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mylesw
02-13-2008, 01:55 PM
Hello

I have just finished the susspension rebuild on my TR4. The body is still off the frame so I haven't yet been able to put on the lower rebound brackets as there isn't enough weight to compress the springs. However, whilst I was able to turn the front wheels from side to side before I installed the springs, now I have the springs in place it takes a lot of effort to turn the wheels from side to side. I am assuming that once I get some weight on the suspension this will improve, however I thought I would put this question to the forum...should I worry about this or is this normal before the body and engine are put in? Note that it is the same on both sides.

Thanks for your help.

Myles

Brosky
02-13-2008, 02:22 PM
Are you sure that nothing is binding or rubbing against any parts of the steering linkage?

bash
02-13-2008, 02:40 PM
The first real job I did on my TR6 was the front suspension. I almost took it all apart again when I felt how hard it was to move with the wheels off the ground. Once I got it on the ground it was fine. I have read a few people asking the same question since then - so at least I knew it wasn't just me who was surprised.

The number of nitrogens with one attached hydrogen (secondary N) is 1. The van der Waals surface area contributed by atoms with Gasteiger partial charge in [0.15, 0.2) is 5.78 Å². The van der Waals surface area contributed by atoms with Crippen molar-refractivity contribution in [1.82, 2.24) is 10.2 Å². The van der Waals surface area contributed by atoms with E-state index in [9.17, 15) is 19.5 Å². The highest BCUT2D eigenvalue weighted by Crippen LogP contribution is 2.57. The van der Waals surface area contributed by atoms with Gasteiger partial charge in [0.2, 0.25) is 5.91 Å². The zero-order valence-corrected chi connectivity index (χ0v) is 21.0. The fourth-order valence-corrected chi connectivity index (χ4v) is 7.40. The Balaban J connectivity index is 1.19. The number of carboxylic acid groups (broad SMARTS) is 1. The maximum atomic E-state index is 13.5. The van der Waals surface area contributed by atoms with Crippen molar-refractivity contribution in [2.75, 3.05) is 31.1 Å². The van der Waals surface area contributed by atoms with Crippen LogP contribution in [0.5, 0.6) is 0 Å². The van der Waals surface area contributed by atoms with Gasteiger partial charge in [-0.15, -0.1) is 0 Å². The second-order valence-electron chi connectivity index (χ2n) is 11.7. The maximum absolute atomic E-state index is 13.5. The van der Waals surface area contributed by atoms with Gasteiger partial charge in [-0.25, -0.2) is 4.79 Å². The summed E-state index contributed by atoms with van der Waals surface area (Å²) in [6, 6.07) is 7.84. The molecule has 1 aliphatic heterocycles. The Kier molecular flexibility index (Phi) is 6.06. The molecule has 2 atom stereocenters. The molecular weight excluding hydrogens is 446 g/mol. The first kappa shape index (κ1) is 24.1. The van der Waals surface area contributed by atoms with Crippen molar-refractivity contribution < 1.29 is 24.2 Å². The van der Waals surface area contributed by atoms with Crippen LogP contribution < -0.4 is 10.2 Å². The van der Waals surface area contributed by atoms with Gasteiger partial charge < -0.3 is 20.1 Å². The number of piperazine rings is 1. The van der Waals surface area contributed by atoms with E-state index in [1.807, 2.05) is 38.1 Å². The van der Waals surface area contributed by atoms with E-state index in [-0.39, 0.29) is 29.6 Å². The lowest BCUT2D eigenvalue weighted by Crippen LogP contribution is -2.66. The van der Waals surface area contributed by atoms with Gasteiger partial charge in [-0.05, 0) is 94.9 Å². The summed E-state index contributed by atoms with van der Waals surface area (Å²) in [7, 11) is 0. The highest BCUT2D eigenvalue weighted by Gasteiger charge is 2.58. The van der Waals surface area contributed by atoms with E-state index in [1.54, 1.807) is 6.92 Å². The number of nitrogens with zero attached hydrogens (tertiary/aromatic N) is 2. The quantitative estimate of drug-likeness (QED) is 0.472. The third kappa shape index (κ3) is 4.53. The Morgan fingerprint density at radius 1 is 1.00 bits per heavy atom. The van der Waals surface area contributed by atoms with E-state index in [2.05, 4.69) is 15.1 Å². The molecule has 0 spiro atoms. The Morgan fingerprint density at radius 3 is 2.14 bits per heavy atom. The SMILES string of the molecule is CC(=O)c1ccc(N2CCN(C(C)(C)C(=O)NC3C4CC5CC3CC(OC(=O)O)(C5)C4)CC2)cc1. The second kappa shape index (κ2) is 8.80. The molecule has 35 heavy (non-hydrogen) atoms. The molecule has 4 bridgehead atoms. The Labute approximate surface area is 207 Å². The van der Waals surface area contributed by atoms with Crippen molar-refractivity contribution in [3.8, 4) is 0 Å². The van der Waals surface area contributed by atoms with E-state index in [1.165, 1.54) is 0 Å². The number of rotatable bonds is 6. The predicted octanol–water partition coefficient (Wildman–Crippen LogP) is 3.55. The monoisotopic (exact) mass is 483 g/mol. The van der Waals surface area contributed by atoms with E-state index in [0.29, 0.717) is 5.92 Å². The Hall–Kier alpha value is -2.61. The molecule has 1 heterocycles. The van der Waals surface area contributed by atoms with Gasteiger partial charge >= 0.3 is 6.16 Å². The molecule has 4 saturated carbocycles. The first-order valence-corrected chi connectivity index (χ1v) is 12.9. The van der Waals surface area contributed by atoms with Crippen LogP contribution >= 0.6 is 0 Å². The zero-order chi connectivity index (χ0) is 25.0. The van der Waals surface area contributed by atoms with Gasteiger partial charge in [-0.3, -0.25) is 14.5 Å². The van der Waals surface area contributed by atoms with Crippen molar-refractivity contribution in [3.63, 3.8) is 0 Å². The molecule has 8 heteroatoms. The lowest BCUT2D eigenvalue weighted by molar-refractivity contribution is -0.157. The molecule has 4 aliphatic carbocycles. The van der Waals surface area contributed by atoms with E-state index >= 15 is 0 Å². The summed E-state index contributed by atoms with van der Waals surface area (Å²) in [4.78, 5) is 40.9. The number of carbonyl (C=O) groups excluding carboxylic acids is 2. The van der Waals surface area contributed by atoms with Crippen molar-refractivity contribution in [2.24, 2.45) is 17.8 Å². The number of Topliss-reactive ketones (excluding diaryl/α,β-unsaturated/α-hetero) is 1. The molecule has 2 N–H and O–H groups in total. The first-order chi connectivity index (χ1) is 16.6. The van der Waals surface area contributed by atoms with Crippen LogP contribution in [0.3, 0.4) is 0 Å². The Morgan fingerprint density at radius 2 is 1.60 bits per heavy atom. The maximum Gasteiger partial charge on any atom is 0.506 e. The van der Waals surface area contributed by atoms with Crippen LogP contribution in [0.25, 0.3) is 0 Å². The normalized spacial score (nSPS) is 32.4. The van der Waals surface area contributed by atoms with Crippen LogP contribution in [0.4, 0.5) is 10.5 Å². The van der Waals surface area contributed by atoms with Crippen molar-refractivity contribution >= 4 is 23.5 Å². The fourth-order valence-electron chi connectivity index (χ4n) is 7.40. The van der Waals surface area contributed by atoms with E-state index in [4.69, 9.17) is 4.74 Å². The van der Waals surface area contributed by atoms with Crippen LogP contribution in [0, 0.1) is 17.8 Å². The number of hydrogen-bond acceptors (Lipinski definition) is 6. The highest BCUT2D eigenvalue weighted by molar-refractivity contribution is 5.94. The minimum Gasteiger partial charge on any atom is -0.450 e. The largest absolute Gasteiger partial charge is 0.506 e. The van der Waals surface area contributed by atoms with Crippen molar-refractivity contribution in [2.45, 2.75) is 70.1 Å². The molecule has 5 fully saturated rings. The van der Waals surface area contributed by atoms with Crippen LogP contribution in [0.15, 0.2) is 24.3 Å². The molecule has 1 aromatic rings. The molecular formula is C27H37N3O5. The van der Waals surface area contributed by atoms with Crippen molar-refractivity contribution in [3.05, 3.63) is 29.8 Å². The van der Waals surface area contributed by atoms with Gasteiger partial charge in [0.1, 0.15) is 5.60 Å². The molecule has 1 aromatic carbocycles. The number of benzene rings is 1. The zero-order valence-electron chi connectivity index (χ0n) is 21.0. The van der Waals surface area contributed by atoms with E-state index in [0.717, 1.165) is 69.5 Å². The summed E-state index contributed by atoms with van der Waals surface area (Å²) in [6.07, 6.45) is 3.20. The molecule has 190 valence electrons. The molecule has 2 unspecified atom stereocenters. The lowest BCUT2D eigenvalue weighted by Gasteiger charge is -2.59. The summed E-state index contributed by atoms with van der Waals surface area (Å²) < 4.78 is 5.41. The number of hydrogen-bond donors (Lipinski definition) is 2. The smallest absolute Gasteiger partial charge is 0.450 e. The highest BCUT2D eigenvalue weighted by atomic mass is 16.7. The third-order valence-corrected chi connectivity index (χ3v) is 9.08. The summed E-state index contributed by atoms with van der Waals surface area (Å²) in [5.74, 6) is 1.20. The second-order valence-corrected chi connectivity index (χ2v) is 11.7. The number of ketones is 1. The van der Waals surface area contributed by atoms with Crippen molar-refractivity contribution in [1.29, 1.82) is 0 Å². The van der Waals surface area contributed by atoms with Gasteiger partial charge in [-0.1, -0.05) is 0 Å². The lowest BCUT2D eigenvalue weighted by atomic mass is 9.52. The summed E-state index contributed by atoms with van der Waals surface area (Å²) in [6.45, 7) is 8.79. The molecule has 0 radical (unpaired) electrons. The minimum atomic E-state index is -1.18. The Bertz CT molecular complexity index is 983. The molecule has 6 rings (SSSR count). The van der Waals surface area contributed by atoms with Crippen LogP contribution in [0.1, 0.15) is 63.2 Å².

Cheers
Alistair

Opa
02-13-2008, 02:45 PM
Myles
is your steering rack piling up with the rebound rubbers not installed?

martx-5
02-13-2008, 02:46 PM
I think you need the rebound rubber in there. The TR6's don't have them. I think that there is too much pressure on the upright.

I had my wife stand on the very front edge of the frame to compress the spring far enough to get the rebound rubber in. /bcforum/images/%%GRAEMLIN_URL%%/thumbsup.gif The trick is to attach the rebound rubber to the bracket first. Then you should be able to slide the lower bolt in thru the bracket and frame. Then have someone stand on the frame, and you should be able to sniggle in the upper bolt. I wiggled in a tapered drift on the opposite side from where I was pushing in the upper bolt, and that helped alot.